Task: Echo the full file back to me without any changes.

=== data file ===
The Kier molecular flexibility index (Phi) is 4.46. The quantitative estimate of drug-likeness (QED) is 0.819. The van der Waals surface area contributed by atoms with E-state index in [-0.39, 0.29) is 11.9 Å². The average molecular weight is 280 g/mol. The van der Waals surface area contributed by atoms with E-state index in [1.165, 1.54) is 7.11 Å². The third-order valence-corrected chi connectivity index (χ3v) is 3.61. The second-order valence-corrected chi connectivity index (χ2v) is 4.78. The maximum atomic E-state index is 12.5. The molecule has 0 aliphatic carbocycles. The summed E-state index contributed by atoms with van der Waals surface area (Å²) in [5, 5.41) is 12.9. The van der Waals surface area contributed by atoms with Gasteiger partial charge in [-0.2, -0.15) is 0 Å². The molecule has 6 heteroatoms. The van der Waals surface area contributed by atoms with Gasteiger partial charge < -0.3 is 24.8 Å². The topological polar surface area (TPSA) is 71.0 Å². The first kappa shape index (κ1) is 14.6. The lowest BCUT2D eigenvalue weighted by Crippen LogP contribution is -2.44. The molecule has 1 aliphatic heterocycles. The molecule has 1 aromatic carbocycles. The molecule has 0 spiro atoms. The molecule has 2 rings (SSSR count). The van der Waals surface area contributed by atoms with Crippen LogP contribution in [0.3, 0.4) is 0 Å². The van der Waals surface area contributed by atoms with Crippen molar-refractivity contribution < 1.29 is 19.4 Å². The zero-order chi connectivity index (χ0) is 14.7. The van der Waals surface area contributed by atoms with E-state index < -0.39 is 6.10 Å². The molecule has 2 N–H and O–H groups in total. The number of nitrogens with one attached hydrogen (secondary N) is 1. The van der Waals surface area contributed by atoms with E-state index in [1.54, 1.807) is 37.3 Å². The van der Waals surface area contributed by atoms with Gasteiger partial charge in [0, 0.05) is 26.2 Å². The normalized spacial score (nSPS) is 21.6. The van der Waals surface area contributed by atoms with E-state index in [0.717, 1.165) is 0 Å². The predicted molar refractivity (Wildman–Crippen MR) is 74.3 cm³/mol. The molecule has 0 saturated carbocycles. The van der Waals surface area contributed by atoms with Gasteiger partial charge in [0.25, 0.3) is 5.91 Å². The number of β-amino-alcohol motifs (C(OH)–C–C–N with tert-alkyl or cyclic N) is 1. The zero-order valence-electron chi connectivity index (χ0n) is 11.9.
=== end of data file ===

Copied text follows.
The Kier molecular flexibility index (Phi) is 4.46. The quantitative estimate of drug-likeness (QED) is 0.819. The van der Waals surface area contributed by atoms with E-state index in [-0.39, 0.29) is 11.9 Å². The average molecular weight is 280 g/mol. The van der Waals surface area contributed by atoms with E-state index in [1.165, 1.54) is 7.11 Å². The third-order valence-corrected chi connectivity index (χ3v) is 3.61. The second-order valence-corrected chi connectivity index (χ2v) is 4.78. The maximum atomic E-state index is 12.5. The molecule has 0 aliphatic carbocycles. The summed E-state index contributed by atoms with van der Waals surface area (Å²) in [5, 5.41) is 12.9. The van der Waals surface area contributed by atoms with Gasteiger partial charge in [-0.2, -0.15) is 0 Å². The molecule has 6 heteroatoms. The van der Waals surface area contributed by atoms with Gasteiger partial charge < -0.3 is 24.8 Å². The topological polar surface area (TPSA) is 71.0 Å². The first kappa shape index (κ1) is 14.6. The lowest BCUT2D eigenvalue weighted by Crippen LogP contribution is -2.44. The molecule has 1 aliphatic heterocycles. The molecule has 1 aromatic carbocycles. The molecule has 0 spiro atoms. The molecule has 2 rings (SSSR count). The van der Waals surface area contributed by atoms with Crippen LogP contribution in [0.3, 0.4) is 0 Å². The van der Waals surface area contributed by atoms with Crippen molar-refractivity contribution < 1.29 is 19.4 Å². The zero-order chi connectivity index (χ0) is 14.7. The van der Waals surface area contributed by atoms with E-state index < -0.39 is 6.10 Å². The molecule has 2 N–H and O–H groups in total. The number of nitrogens with one attached hydrogen (secondary N) is 1. The van der Waals surface area contributed by atoms with E-state index in [1.54, 1.807) is 37.3 Å². The van der Waals surface area contributed by atoms with Gasteiger partial charge in [0, 0.05) is 26.2 Å². The normalized spacial score (nSPS) is 21.6. The van der Waals surface area contributed by atoms with E-state index in [0.717, 1.165) is 0 Å². The predicted molar refractivity (Wildman–Crippen MR) is 74.3 cm³/mol. The molecule has 0 saturated carbocycles. The van der Waals surface area contributed by atoms with Gasteiger partial charge in [0.25, 0.3) is 5.91 Å². The number of β-amino-alcohol motifs (C(OH)–C–C–N with tert-alkyl or cyclic N) is 1. The zero-order valence-electron chi connectivity index (χ0n) is 11.9.